Property with Many unknown heirs

I am asking this for a friend:

Property X is under the name of husband (A) and wife (B) who passed away in 1960s and 1940s. After the deaths, one (C) of the daughters started living there. After the daughter (C) passed away about 10 years ago, one (D) of the granddaughters changed the address to her address and started paying the real estate taxes about 10 years ago. The granddaughter’s (D) mother (C) is the one who used to live there after the grandparents (A, B) passed away. The house has been abandoned since then and no one is living there. The granddaughter (D) wants to sell the property where her mother (C) used to live, but she (D) estimates that there are at least 30 other grandchildren from her deceased uncles and aunts. She (D) has been unable to locate them all for many years. She (D) does have contact information for a few cousins. She (D) is tired of keep paying the taxes and has been delinquent on taxes for the past two years.

What can be legally done to transfer the house under the granddaughter’s name? No other relative has every come up to her (D) and claimed their right nor asked for their shares.

Please let me know if you need more information to answer the question.

The ‘30 other grandchildren’ likely have no claim on the property, unless there was a will that says otherwise. However, short of a will, and it’s a crap shoot who shows up for grandpa’s fortune.

In fact, if there was no will, the real estate is liable for a probate case. In that case, it’s likely that the state will take a huge chunk of equity, after supervising the sale proceeds.

At the same time, the court will determine the succession of ownership, and determine if anyone besides those paying the taxes had any equity positions with which to claim.

You should talk to a real estate attorney, PRIOR to notifying any authorities about the fact that the original owners have become garden fertilizer.

And it was enormously stupid to contact all the relatives about the house. They’ll get notified if necessary, by court order. Otherwise, why poke the hornets nest unnecessarily? Just asking.

IF THERE WAS A WILL, then you can avoid a bunch of probate hassles, and simply follow the will.

*** BTW, it IS very important to write a will, according to the statutes of your state, so that the state doesn’t have an excuse to get it’s bony fingers on YOUR equity. It’s probably even better to transfer the title (before YOUR ashes become cat litter) into a trust, so that the property can transfer to your next of kin without triggering tax liabilities.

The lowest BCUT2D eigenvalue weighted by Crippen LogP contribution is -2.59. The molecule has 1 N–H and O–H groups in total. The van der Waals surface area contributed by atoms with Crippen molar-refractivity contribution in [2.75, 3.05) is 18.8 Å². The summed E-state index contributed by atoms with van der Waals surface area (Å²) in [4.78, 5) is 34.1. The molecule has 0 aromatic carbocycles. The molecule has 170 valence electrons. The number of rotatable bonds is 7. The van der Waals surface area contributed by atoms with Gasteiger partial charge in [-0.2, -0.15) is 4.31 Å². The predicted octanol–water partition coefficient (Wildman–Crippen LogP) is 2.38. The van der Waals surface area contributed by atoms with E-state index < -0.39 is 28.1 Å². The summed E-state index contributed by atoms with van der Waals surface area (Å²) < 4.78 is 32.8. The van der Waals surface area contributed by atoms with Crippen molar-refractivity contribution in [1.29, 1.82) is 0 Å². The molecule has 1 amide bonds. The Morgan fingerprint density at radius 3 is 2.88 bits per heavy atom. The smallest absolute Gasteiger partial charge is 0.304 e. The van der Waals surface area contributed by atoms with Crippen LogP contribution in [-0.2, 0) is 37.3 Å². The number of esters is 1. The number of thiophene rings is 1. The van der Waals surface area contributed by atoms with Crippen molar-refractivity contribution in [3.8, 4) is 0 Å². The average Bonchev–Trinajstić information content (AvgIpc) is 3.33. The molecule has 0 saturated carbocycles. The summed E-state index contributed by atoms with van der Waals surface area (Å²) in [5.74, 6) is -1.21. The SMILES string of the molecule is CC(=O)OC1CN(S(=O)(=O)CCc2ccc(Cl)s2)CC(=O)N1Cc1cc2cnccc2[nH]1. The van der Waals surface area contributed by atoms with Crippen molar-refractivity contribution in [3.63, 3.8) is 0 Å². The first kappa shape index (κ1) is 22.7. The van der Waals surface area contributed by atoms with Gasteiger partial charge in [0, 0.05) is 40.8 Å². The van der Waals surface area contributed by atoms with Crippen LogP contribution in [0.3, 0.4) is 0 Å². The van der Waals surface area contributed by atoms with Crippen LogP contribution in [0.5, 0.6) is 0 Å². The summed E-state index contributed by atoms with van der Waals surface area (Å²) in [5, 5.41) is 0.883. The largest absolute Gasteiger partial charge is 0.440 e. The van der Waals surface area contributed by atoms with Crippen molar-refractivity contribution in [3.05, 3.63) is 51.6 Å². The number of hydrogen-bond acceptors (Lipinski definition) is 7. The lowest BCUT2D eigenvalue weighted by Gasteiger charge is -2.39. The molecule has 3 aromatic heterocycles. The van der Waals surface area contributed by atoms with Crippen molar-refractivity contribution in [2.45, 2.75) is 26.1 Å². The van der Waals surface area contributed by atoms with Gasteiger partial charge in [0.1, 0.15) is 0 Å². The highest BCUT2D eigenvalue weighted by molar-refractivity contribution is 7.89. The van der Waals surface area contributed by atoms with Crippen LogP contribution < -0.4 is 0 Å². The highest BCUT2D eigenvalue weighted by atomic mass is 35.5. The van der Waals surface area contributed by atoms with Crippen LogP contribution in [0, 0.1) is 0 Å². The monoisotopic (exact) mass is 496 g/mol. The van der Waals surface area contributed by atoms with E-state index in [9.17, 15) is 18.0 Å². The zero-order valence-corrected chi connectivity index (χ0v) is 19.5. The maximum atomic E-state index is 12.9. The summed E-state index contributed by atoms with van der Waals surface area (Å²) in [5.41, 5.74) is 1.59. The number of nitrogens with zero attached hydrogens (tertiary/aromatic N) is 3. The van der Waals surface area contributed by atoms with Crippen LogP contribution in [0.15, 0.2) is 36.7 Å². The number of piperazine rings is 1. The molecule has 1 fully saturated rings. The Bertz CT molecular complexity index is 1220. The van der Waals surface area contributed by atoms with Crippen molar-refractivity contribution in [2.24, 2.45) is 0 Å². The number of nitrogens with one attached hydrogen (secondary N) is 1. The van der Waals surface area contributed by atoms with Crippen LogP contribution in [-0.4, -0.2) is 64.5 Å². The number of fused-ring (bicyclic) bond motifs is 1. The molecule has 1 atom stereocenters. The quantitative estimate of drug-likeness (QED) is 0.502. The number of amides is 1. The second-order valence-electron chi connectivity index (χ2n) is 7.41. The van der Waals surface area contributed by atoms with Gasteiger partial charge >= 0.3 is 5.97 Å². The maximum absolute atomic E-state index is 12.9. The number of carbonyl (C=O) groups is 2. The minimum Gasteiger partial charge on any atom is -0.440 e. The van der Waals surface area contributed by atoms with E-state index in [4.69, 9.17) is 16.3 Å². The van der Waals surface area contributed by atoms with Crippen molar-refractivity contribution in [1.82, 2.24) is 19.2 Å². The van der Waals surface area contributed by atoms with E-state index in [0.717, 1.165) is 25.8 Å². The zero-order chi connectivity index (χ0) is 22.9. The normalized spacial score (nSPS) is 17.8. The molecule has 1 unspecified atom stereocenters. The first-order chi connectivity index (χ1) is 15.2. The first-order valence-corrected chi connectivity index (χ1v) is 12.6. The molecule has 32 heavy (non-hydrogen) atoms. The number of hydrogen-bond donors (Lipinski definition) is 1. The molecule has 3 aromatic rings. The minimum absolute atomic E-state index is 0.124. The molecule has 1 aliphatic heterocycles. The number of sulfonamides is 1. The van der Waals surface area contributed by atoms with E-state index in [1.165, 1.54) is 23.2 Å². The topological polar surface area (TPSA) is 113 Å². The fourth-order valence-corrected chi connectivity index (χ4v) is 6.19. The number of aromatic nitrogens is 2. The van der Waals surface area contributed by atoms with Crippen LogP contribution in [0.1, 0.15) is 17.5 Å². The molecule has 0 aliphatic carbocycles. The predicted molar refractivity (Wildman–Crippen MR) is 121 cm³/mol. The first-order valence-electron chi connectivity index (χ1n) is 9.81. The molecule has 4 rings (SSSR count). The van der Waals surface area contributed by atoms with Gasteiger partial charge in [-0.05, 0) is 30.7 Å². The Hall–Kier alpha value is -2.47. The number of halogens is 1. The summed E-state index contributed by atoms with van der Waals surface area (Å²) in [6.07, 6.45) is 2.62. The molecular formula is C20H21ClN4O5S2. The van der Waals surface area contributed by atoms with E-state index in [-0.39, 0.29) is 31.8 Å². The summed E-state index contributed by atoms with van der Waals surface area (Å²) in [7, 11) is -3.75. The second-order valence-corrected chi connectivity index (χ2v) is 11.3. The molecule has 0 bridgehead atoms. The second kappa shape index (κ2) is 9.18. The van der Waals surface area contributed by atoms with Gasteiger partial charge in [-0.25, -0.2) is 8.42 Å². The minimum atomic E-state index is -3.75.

Thank you for the response. If "In fact, if there was no will, the real estate is liable for a probate case. In that case, it’s likely that the state will take a huge chunk of equity, after supervising the sale proceeds. " is the case, does it even worth getting attorney if a huge chunk of the equity will be gone to the state in addition to the attorney fee?

It mostly depends on the equity value of the property. If it’s one of the cheapo properties that’s worth $35k all wet, probably not worth it. If it’s worth $250k? Sure, as long as there’s no loan(s) against it (or huge liens).

Get the property under contract, and THEN do your homework. Perhaps a 6-month due-diligence/probate clause with a 180-day extension, just in case probate goes for a year…? Otherwise, don’t do a bunch of due diligence BEFORE you to tie up the property. Waste your time AFTER you’ve got the deal tied up.

Thank you again for you help.
The property doesn’t have any lien or mortgage. Property value is around $60,000 and the there is a potential buyer as well even though the price hasn’t been discussed yet.

Will find a lawyer and see what can be done.

Talked to several lawyers. They said the seller and not buyer would have to retain them. It will be a long and expensive process. They will have to track down all the relatives and hire third party company to advertise which can be very expensive.

Is there an easier way to do deal with it? Can I get the property under contract from the one granddaughter and take it to title companies to see if they can figure out a way?

You’re just gonna have to wait until the court approves a sale, and of course, you’ll have a contract offer of exactly ‘$2.98’ plus recording fees ready and waiting.

That is, you’ll list all the defects in the house, and the cost of repairs, and needed upgrades to make the house actually worth $60k …and after deducting all those costs (probate, repairs, etc, etc.) the net value of the house will fall to $2.98, or the land value, whichever is greater. Or as close to nothing as you can make the probate judge believe is true.

Frankly, I think this might end up only serving as a learning experience. You know, learning why it’s more profitable to focus on higher-priced real estate. FWIW

Someone once told me not to chase pennies with dollars. I’ll just add ‘Don’t spend gobs of time chasing pennies, regardless.’